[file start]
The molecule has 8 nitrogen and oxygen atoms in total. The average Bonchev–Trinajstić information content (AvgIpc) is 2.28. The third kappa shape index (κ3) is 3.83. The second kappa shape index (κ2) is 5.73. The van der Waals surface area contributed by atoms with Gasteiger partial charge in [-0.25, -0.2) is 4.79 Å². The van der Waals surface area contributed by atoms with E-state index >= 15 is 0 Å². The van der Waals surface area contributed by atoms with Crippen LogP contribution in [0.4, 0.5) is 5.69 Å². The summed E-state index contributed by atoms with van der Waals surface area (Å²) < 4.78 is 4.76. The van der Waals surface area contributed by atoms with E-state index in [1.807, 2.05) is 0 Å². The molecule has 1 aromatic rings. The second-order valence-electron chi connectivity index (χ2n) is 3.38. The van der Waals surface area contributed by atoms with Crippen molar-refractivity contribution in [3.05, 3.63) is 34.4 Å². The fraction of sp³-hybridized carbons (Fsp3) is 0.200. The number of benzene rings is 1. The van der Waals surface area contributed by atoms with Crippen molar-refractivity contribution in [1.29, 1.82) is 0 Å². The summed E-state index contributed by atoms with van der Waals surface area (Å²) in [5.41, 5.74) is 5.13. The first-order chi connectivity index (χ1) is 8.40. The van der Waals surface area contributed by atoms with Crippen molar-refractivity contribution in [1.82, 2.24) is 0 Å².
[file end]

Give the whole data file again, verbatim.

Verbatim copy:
The molecule has 8 nitrogen and oxygen atoms in total. The average Bonchev–Trinajstić information content (AvgIpc) is 2.28. The third kappa shape index (κ3) is 3.83. The second kappa shape index (κ2) is 5.73. The van der Waals surface area contributed by atoms with Gasteiger partial charge in [-0.25, -0.2) is 4.79 Å². The van der Waals surface area contributed by atoms with E-state index >= 15 is 0 Å². The van der Waals surface area contributed by atoms with Crippen LogP contribution in [0.4, 0.5) is 5.69 Å². The summed E-state index contributed by atoms with van der Waals surface area (Å²) < 4.78 is 4.76. The van der Waals surface area contributed by atoms with E-state index in [1.807, 2.05) is 0 Å². The molecule has 1 aromatic rings. The second-order valence-electron chi connectivity index (χ2n) is 3.38. The van der Waals surface area contributed by atoms with Crippen molar-refractivity contribution in [3.05, 3.63) is 34.4 Å². The fraction of sp³-hybridized carbons (Fsp3) is 0.200. The number of benzene rings is 1. The van der Waals surface area contributed by atoms with Crippen molar-refractivity contribution in [1.29, 1.82) is 0 Å². The summed E-state index contributed by atoms with van der Waals surface area (Å²) in [5.41, 5.74) is 5.13. The first-order chi connectivity index (χ1) is 8.40. The van der Waals surface area contributed by atoms with Crippen molar-refractivity contribution in [1.82, 2.24) is 0 Å².